Emotional Intelligence for Project Managers: The People Skills You Need to Achieve Outstanding Results

Emotional Intelligence for Project Managers: The People Skills You Need to Achieve Outstanding Results

Emotional Intelligence for Project Managers: The People Skills You Need to Achieve Outstanding Results

Emotional Intelligence for Project Managers: The People Skills You Need to Achieve Outstanding Results

Synopsis

Research indicates that emotional intelligence (EI) accounts for an astonishing 70-80 percent of management success. Technical expertise just isn't enough anymore: project managers need strong interpersonal skills and the ability to recognize emotional cues in order to lead their teams to success.

Emotional Intelligence for Project Managers introduces readers to all facets of EI and shows how emotions can be leveraged to meet project goals. They'll learn how to:

• Set the tone and direction for the project • Communicate effectively • Motivate, inspire, and engage their team • Encourage flexibility and collaboration • Deal productively with stress, criticism, and change • Establish the kind of high morale that attracts top performers • And more

The second edition includes several expanded sections on self-awareness and self-management, as well as a new chapter on using EI to lead Agile Teams and a close look at Servant Leadership. Without the people skills necessary to lead effectively, even the most care fully orchestrated project can fall apart. This indispensable guide gives project managers the tools they need to create winning teams and get the job done right and on time.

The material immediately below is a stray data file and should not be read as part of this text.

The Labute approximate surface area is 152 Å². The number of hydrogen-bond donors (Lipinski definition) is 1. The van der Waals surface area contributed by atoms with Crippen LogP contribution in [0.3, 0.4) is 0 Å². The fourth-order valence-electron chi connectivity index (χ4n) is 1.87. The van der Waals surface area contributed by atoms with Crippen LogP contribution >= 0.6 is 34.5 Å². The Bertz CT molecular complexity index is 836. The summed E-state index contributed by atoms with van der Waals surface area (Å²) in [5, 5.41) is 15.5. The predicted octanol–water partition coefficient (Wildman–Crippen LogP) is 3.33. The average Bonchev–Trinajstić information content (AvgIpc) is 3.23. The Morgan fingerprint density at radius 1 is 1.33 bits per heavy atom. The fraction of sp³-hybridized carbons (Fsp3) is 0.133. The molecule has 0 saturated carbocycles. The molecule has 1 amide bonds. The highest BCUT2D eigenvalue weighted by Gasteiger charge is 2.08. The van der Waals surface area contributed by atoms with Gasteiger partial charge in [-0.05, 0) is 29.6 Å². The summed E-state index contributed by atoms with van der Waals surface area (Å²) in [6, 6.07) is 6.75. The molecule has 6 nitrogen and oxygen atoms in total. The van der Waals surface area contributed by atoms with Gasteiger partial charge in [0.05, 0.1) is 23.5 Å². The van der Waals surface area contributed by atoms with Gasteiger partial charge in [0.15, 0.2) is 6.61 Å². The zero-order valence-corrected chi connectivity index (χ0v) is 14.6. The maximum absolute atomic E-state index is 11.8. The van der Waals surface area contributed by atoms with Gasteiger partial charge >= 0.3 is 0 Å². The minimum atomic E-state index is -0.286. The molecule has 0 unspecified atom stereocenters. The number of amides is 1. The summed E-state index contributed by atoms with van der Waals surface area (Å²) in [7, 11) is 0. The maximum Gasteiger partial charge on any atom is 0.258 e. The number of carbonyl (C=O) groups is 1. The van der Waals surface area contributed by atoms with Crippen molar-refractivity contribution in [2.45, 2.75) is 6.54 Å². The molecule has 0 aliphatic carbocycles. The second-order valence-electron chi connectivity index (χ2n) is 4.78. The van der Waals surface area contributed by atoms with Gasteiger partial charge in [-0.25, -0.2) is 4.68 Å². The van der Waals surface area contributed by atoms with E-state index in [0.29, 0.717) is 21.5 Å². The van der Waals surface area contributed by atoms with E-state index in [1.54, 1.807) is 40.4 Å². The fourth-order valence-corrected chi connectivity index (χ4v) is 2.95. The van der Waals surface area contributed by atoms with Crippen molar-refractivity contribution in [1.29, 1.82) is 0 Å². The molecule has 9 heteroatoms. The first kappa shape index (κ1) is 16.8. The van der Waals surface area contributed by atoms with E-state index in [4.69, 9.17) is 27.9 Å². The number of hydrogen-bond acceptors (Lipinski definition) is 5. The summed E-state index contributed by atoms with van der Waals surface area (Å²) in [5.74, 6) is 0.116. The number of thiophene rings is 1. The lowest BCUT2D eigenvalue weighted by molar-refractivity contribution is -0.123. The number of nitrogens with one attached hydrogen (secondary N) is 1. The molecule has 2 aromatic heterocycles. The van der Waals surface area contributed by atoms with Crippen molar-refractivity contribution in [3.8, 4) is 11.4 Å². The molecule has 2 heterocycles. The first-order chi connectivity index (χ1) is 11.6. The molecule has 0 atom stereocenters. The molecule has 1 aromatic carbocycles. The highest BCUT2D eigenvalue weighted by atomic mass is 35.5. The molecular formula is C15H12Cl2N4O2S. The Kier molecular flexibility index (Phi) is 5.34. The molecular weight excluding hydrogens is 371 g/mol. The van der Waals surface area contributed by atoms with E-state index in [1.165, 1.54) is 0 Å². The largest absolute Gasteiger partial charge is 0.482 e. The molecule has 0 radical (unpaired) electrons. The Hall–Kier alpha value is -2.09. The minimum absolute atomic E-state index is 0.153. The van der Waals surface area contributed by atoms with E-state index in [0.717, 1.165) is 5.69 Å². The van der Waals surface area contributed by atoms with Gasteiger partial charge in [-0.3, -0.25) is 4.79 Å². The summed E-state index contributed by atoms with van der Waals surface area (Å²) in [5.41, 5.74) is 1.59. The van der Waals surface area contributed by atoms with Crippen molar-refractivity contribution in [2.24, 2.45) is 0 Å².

Excerpt

“Do you have any idea how dangerous it is not to be in touch with your feelings?” This question was posed to me in the summer of 2001 by Rich, a therapist who has since become my career coach and mentor. His words stopped me in my tracks. Dangerous? That was a curious word choice. What could be dangerous about not being in touch with my feelings? I was thirtynine years old and had been a successful project manager (PM) for over seventeen years. I had a record of slow but steady career progression. I had been certified as a Project Management Professional (PMP) since 1995. I owned my own project management consulting business and lived, taught, and even breathed project management. No one had ever asked me about feelings before. No one had ever mentioned that there might be danger involved. What could be dangerous? What was so important about feelings?

Rich’s question resonated with me, but I wasn’t sure why. It didn’t feel dangerous to be out of touch with my emotions. However, I had a nagging sense that he saw or knew things that I didn’t. On some level I recognized that the way I approached work wasn’t always effective. Hard work did not always make the difference in the outcomes of the projects I managed. I wondered how others seemed to succeed with less effort. I also felt insecure about the lack of personal and professional relationships I had built, and I suspected that it was hurting me. As much as I wanted to deny that my career and relationship challenges might be related to my emotions, I began to suspect that Rich might be right.

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